In this case, the father of the deceased renowned actor Sushant Singh Rajput filed a plea to restrain the release of movies purportedly based on the life and death of his son as it infringed the right to privacy, right to free trial, and other concerned rights. Responding to this, Justice Sanjeev Narula rejected the plea and stated that there can be no violation of privacy when information on the events in question was already in the public domain.
Facts of the case
In the present case, the Plaintiff father of the deceased renowned actor Sushant Singh Rajput brought up the present suit for protecting the reputation, privacy, and rights of his deceased son. He asserted to be the Category-I of Class-II legal heir of Sushant Singh Rajput and absolute legal heir under Section 16 of Hindu Succession Act, 1956. Further, the deceased actor passed away under suspicious circumstances on 14th June 2020, whose investigation was under CBI.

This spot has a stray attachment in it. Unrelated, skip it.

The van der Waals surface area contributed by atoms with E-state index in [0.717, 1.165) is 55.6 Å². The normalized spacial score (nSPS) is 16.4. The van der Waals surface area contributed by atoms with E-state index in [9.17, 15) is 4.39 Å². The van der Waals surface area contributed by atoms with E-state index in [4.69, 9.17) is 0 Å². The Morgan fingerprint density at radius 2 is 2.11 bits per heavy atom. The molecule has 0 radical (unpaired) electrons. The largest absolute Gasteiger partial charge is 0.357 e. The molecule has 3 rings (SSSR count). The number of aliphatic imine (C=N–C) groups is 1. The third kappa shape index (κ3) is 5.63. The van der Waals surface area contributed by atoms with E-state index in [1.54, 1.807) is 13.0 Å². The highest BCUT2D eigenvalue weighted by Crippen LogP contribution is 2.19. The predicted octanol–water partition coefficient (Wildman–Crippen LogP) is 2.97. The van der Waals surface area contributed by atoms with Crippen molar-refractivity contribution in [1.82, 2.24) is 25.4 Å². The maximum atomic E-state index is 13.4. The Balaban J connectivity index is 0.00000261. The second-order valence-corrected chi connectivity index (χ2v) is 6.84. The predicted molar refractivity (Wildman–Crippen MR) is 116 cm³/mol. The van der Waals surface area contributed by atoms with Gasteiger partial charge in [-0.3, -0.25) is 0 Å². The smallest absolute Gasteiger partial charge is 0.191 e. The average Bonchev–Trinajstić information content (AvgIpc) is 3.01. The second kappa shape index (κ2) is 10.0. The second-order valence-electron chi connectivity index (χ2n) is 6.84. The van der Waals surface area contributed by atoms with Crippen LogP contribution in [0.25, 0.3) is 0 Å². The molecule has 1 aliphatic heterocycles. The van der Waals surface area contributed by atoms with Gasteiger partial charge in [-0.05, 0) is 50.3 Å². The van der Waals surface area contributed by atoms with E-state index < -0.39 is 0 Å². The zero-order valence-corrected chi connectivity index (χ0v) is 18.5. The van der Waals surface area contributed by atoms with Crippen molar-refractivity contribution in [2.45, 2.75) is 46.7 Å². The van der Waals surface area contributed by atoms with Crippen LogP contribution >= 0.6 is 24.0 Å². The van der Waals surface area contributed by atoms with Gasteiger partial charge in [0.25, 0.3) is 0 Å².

As SSR was a renowned actor, he had a huge fan-following, and the people of the country were deeply moved by his unfortunate and untimely demise, and it attracted widespread news coverage on electronic, social, and print media. Thereby, the Plaintiff believed that the Defendants were trying to exploit this media frenzy and public curiosity surrounding SSR’s life and the circumstances surrounding his death, for their commercial gain.
Also, in September 2020, Plaintiff’s Counsel had made a widely circulated statement that no movie(s), book(s), or series based on Plaintiff’s son should be made without obtaining the prior consent of his family. Despite that, without approaching the family, Defendants were making movies that surrounded or depicted the life of the deceased renowned actor.
So, on the ground that their actions were violative of the right to publicity, the right to privacy, and the right to free and fair trial- under Article 21 of the Constitution of India, the Plaintiff filed the present application seeking an ad-interim ex-parte injunction against the named and unnamed Defendants from using his son’s name, caricature, lifestyle or likeness in forthcoming films and other ventures.
Mr Vikas Singh, Learned Senior Counsel for Plaintiff submitted that there was a violation of celebrity rights / the right to publicity. Furthermore, it was contended that Celebrity rights have been acknowledged for the benefit of those who have worked hard to be known as distinguished personalities.